by Christie Stewart Stein
More than two years of fierce public outcry and organizing against so-called Fully Contained Communities (FCCs) ended in a unanimous vote on May 8, 2023 by Skagit Board of County Commissioners (BoCC). Their vote EXCLUDED from the 2023 docket two previously docketed and then deferred proposals to allow FCCs in Skagit.
Skagit Scoop first covered the threat of FCCs in July 2021 with Margery Hite’s article Fully Contained Communities and Why We Should Be worried About them. More articles followed the first alarm, ending with two written by former Skagit County Long Range Planner Kirk Johnson, County docketing of FCC Proposal Circumvents Regional Planning Process, and What Is the Framework Agreement? in December 2021.
How We Got Here
The saga began years ago as Bellingham-based developer Bill Sygitowicz, operating under the name Skagit Partners LLC, repeatedly attempted to get County approval to build what he called a Fully Contained Community adjacent to the Avalon Golf Links on Butler Hill north of Burlington. The “partners” referenced in the corporate name are nine property owners who agreed to sell their property to Sygitowicz if he could secure permits for the building project.
The effort did not succeed, probably because FCCs, large-scale housing developments of thousands of homes built in unincorporated rural areas, were not supported by County Planning and Development Services (PDS) staff at the time, nor did County Commissioners appear attracted to the idea. In addition, FCCs are not allowed under the County’s policies embodied in its Comprehensive Plan (Comp Plan) nor under the Countywide Planning Policies (CPP) adopted by the cities and towns and the County. Fully Contained Communities are an allowed use under the Growth Management Act (GMA), defined in RCW 36.70A.350 as a county-level option.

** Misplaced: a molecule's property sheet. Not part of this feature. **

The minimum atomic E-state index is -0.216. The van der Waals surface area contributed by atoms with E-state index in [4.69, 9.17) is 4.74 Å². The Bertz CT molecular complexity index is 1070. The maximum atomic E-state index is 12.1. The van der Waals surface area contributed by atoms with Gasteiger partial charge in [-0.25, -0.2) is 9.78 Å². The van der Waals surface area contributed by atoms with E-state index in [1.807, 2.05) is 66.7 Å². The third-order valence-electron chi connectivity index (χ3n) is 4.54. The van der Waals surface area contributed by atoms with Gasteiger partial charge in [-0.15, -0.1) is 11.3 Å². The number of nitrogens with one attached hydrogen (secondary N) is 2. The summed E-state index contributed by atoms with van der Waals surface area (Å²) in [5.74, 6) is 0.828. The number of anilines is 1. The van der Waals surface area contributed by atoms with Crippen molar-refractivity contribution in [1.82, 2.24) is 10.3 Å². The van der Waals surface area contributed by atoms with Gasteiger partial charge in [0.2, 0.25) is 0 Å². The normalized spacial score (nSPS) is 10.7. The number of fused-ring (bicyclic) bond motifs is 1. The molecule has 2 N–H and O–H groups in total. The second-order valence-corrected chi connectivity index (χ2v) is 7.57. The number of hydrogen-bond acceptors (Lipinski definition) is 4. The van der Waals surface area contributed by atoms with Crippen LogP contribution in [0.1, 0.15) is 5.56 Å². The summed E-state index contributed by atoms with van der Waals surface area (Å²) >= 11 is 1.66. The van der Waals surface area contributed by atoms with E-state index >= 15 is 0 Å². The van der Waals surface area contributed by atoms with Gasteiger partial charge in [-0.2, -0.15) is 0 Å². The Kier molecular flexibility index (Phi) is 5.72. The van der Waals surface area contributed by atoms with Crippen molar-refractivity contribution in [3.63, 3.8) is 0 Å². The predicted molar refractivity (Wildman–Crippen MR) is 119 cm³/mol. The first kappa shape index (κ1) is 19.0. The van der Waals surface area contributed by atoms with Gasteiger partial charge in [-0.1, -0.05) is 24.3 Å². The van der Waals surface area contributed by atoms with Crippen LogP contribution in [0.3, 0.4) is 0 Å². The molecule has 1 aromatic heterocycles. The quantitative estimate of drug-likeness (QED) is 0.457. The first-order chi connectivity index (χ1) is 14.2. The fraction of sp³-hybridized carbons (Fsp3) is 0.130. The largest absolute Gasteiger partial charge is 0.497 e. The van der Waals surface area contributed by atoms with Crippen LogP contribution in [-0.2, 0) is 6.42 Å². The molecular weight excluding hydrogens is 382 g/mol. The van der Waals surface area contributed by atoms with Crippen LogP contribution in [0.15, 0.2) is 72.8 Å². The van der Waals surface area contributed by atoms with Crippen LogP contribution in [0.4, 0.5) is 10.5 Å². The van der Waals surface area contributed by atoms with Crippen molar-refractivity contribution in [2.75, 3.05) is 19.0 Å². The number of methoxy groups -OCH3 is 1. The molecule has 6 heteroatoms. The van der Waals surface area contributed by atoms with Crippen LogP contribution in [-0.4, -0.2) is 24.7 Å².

Filing a proposal for the 2021 Comprehensive Plan Amendment docket, Sygitowicz took a new approach. His 2021 proposal asked the County to change the Comp Plan, Development Regulations, and Countywide Planning Policies to allow FCCs. In May 2021, the people of Skagit were shocked into action after County Commissioners unanimously agreed to include the FCC proposal on the docket, meaning it could be considered for approval. Commissioners included the proposal for the 2021 docket in spite of comments from over 500 individuals and organizations opposing the measure. The proposal would not only have allowed “Avalon”, but could have opened all rural areas of the county to urban sprawl.
Farmers Step Up to Take Action First
Farmers were confident in their traditional ability to influence the County Commissioners. A group of farmers affiliated with Skagitonians to Preserve Farmland (SPF) arranged to meet with each Commissioner individually. Accompanying them was Conservation District Board member Margery Hite. The farmers spoke forcefully about the threats this kind of development poses to farmland and Skagit’s robust, uniquely diversified farming economy. Lifelong farmer John Roozen of Washington Bulb Company vividly described how encroaching development ruined his crops when drainage patterns changed and his fields flooded.
According to participants, each Commissioner expressed concern about Skagit’s very real shortage of housing. Commissioner Lisa Janicki spoke of the “housing crisis”. Commissioner Peter Browning was enthusiastic about the benefits of FCCs at that time. Commissioner Ron Wesen stated in his meeting, as he did in many following public settings, his view that:
“The cities aren’t taking the growth, so the County has to do it.”
Legal and Procedural Obstacles Raised
To their surprise, the farmers found that they could not get traction persuading the Commissioners to back away from the FCC proposal. Ms. Hite is a retired local government attorney who also served on the Growth Management Hearings Board. She pointed out that the Growth Management Act (GMA) prohibits the County from changing the Comprehensive Plan in a way that makes it inconsistent with the Countywide Planning Policies. She also pointed out that the County cannot unilaterally change the CPPs.